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Aung San Suu Kyi’s Major Speech on Rakhine State

Myanmar State Counselor Aung San Suu Kyi delivers a speech to the nation on Rakhine and the Rohingya situation, in Naypyitaw, Myanmar on September 19, 2017. Soe Zeya Tun/Reuters

September 19, 2017

Myanmar State Counselor Aung San Suu Kyi delivers a speech to the nation on Rakhine and the Rohingya situation, in Naypyitaw, Myanmar on September 19, 2017. Soe Zeya Tun/Reuters
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Myanmar

Aung San Suu Kyi

Rohingya

Refugees and Displaced Persons

Humanitarian Crises

In a major address to the Myanmar public, and the international community today, Aung San Suu Kyi gave her first significant speech about the ongoing crisis in Rakhine State. This crisis has now become probably the worst humanitarian catastrophe in East Asia. Reports suggest that people have been fleeing Rakhine State at a faster rate than in any refugee exodus since 1971. Over 400,000 people have fled Rakhine State into Bangladesh in recent weeks. The UN has referred to the crisis as ethnic cleansing, and there seems to be no letup in the Myanmar military’s offensive in Rakhine State. Although President Trump did not mention the Rohingya in his address at the United Nations, Secretary of State Tillerson called Suu Kyi about the crisis. Other countries that historically have been strong backers of Suu Kyi, including Britain and Sweden, have expressed growing concern, and called private UN sessions about the crisis.

Suu Kyi decided not to come to this week’s United Nations General Assembly, and instead gave a major speech in Naypyidaw about the crisis. The speech confirmed much of what has already become evident about her approach to Rakhine State. That approach, reflected in this speech, is one in which she downplays the crisis, focuses instead on her other domestic priorities, refuses to recognize the Rohingya as citizens of Myanmar, plays to overall public opinion in Myanmar, and mostly defers to the military.

Suu Kyi sees her major priorities as addressing insurgencies in the north and northeast of the country, as I mentioned in a recent Washington Post article; she views the Rakhine crisis, however horrific, as just one among many challenges in border lands. The speech reflected these priorities. She, like many ethnic Burmans, seems to view the Rohingya as outsiders—she referred in the speech to “Muslims” in Rakhine State but did not refer to them as Rohingya.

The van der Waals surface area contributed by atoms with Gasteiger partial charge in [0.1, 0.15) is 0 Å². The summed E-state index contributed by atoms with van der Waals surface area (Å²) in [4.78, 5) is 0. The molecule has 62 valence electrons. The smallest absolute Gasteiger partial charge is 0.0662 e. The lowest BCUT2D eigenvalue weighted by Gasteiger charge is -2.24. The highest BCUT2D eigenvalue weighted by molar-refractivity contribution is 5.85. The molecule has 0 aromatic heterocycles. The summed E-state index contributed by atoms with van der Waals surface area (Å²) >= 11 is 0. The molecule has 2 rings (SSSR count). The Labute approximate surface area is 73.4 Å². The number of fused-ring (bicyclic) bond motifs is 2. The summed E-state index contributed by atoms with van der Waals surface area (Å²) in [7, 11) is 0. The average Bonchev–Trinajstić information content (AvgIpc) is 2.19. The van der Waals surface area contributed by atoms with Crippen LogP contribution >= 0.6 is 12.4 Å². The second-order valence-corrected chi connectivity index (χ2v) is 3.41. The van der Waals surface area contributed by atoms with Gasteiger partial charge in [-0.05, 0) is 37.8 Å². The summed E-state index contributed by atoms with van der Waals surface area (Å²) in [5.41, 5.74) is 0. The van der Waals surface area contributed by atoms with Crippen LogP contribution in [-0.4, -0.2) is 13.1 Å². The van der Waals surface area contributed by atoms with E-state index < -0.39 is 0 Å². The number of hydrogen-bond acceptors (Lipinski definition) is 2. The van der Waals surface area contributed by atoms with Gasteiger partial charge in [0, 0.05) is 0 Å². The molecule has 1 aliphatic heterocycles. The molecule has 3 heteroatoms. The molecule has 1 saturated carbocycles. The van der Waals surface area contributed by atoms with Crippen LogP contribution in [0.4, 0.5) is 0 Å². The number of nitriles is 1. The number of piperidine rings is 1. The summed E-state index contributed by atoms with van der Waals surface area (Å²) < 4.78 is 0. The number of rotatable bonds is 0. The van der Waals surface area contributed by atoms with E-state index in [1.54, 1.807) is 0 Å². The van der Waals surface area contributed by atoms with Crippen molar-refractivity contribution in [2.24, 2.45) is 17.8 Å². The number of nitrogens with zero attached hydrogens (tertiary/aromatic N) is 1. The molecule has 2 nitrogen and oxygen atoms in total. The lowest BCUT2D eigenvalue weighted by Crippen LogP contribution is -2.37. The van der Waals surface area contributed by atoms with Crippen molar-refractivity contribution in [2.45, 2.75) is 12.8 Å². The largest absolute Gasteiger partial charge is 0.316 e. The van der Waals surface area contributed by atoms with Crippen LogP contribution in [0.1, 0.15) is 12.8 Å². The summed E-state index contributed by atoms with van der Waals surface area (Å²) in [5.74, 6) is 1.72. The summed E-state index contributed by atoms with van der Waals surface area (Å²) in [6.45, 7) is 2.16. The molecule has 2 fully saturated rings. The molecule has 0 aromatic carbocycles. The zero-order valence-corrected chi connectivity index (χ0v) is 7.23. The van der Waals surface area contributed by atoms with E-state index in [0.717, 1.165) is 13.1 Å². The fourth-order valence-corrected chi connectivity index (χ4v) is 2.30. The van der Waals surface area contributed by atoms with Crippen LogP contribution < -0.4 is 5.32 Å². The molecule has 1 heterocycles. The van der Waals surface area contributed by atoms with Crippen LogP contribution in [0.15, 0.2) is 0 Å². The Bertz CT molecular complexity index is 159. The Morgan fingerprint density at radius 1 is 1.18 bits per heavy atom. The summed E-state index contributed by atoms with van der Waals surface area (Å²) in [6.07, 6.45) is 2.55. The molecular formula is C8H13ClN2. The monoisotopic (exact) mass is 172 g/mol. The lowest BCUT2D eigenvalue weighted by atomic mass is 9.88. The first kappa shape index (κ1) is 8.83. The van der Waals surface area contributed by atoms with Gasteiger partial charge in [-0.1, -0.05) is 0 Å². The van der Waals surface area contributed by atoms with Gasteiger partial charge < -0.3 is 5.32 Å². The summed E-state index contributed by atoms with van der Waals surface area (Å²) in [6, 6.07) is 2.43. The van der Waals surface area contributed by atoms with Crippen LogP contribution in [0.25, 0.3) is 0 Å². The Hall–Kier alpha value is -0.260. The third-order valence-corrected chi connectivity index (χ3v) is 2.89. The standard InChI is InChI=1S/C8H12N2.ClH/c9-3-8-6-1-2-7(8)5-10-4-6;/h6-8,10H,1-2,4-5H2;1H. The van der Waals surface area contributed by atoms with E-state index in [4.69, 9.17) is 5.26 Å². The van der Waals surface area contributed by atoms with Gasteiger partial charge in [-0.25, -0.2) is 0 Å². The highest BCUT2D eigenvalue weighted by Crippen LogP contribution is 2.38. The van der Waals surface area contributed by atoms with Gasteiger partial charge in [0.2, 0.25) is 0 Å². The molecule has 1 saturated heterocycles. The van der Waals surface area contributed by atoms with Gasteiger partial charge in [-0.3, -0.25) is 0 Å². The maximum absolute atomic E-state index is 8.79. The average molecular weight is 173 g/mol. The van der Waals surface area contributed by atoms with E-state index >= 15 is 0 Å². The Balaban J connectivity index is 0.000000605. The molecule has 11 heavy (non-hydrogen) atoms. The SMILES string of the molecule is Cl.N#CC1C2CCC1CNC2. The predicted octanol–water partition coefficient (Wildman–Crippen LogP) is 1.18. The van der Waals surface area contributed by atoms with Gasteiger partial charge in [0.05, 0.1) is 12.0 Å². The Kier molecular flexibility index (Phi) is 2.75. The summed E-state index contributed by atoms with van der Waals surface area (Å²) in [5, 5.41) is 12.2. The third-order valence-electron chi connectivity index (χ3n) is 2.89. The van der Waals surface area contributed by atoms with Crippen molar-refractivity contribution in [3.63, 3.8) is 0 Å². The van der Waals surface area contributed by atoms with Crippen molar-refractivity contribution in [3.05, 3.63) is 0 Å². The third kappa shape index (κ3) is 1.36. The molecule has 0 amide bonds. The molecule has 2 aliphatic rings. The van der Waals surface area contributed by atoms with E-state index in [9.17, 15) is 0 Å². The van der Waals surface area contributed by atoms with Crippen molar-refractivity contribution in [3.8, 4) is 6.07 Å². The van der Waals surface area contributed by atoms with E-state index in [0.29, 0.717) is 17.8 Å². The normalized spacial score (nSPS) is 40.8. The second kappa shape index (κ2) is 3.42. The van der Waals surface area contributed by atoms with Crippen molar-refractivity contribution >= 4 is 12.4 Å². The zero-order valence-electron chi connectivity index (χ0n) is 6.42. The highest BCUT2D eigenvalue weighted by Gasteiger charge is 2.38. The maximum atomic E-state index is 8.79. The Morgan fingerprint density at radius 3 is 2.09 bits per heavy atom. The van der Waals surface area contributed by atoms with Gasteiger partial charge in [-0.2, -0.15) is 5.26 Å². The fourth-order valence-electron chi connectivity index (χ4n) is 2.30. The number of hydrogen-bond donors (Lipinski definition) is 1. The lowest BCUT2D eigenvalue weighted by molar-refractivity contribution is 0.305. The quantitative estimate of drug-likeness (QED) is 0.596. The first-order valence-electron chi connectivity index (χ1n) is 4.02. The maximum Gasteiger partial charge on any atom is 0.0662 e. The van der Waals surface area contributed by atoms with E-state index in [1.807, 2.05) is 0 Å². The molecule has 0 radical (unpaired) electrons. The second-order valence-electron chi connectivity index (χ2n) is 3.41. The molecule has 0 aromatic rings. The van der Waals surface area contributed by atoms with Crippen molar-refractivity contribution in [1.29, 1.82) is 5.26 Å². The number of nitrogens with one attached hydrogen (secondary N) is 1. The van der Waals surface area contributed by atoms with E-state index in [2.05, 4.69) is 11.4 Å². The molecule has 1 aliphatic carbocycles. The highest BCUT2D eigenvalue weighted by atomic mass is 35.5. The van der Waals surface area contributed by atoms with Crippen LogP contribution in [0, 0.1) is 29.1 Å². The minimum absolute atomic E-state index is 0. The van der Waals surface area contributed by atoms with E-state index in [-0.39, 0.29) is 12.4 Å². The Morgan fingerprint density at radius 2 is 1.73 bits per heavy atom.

She also seems to understand the political calculus in Myanmar; most of the population, as well as the army commanders, probably are supportive of the army’s scorched earth approach to Rakhine State—or at least do not mind it. Crowds rallied in central Myanmar to hear and cheer Suu Kyi’s speech; the domestic context of how her approach to Rakhine is viewed is vastly different from the international context.

Although Suu Kyi did indeed intend the speech for international audiences, and spoke in English, she only generally condemned all rights violations. She suggested that Naypyidaw did not understand the causes of the refugee outflow, basically pardoning the military for atrocities that are largely to blame for the exodus. She also seemed to suggest that the situation on the ground in Rakhine was becoming more peaceful and that many Rohingya were not fleeing—a dubious claim—and this might be because the situation in Rakhine is not as dire as the world believes. There is little evidence to support the idea that the armed forces are creating peace in Rakhine. She further added that Myanmar did not fear investigations into the crisis, even though journalists and aid workers have largely been kept out of northern Rakhine.

There is political calculus by Suu Kyi in this speech. The military commander-in-chief dominates security policy, and she may feel she can little sway what the armed forces do in Rakhine anyway. Most of the Myanmar population probably is uninterested in Rakhine State—at best.

But the speech was still even less than Suu Kyi perhaps could have said to an international audience, and it understates her own influence both domestically and internationally. Though the military has control of security policy, Suu Kyi’s immense popularity at home means that she could use the bully pulpit to change minds and indirectly influence the armed forces—and demonstrate that the civilian government is not totally prostrate to the army. She did not try to do any of those things today.

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